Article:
|Publisher||Offshore Technology Conference||Language||English|
|Content Type||Conference Paper|
|Title||Heat Shield Walls on Living Quarters, Installed On Drilling and Production Platforms at Ekofisk - Norwegian North Sea|
|Authors||H. D. Barnard, E. W. Gilbreth, Phillips Petroleum Co. Europe-Africa; C. C. Murhall, Brown and Root (UK) Ltd.|
Offshore Technology Conference, 3-6 May , Houston, Texas
|Copyright||1976. Offshore Technology Conference|
The paper concludes that the safety of personnel resident in a Living Quarters module on an offshore Installation during production well drilling, completion, wire lining and field production can be greatly improve by the installation of the heat shield wall, on the inboard side of the quarters.
This concept is gaining wide acceptance by authoritative bodies.
Significance of the study is that it has developed, in a rudimentary fashion, a tool for predicting the mechanics and consequences of certain platform disasters; as well as developing a form of construction to meet these events, should they occur.
This construction is now an established form of protection by Phillips Petroleum Co. for all new permanent quarters in the Norwegian North Sea.
Early 1973 heralded the expected increase in offshore activity on Phase 2 constructions at Ekofisk, and launched the future designs of Phase 3 installations.
The first installation to be engineered in the Phase 3 development program was the COD field platform, to stand in approximately 230 ft. of water on Block 7/11, and lie about 50 miles North west of Ekofisk Center. The platform was to be a combined drilling, production, and accommodations platform with a production rate of 17400 BPD of oil and 118.5 MMSCFD of gas. Due to its remoteness it was to be fully self supporting; a compact production facility with its own Living Quarters, and with its products pipelined to Ekofisk Center.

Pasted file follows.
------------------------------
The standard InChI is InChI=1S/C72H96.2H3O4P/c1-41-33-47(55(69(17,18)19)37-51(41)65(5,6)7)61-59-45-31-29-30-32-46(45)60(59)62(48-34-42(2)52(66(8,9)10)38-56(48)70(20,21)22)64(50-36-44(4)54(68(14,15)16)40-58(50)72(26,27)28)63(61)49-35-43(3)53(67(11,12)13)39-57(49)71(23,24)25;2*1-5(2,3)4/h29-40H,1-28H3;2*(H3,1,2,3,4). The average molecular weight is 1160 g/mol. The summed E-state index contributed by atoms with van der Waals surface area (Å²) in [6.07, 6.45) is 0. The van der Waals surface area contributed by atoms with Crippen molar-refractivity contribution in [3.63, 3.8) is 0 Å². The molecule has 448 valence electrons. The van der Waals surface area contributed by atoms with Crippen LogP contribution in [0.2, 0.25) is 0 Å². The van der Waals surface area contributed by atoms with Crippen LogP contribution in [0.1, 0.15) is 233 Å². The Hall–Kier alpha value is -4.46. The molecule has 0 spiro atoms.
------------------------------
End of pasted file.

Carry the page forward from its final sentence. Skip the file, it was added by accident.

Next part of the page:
The quarters were to be permanent, and designed to accommodate all drilling and well service company crews during well drilling, completion and testing; accommodate all work crews during production equipment and line hook-up; and eventually house the operations and maintenance personnel during the production life of the field.
To the Regulatory Agencies involved the concept of a-permanent quarters on a production platform, in close proximity to hydrocarbon handling equipment was highly innovative, and considered unsafe and of unsound practice.
In order to assure the Regulatory Authorities to the contrary it was decided to prepare certain theoretical analyses for COD. The intent was to demonstrate that in the event of failures, selected platform disasters or normal operating upsets the safety of personnel on board was protected within the confines of the quarters for an adequate period.
The documentation that made, these analyses, was called the 'Safety Study'. It made a study of production flaring during equipment malfunctions, calculated normal and abnormal operating noise levels, and also predicted the sequence and consequences of certain major platform accidents occurring a result of possible material or equipment failure.
The section of the study that analyzed 'catastrophies', although rudimentary in its approach, did produce parameters and predicted effects that clearly indicated the type of protection required.
It showed that the quarters, where the personnel would ultimately assemble in an emergency, had to be protected on its inboard side, roof and supporting skid, by a construction that could. Withstand high, intense thermal shocks, continually high radiant heat levels and the errosive effect a of convective heat fluxes.
|File Size||1,442 KB||20|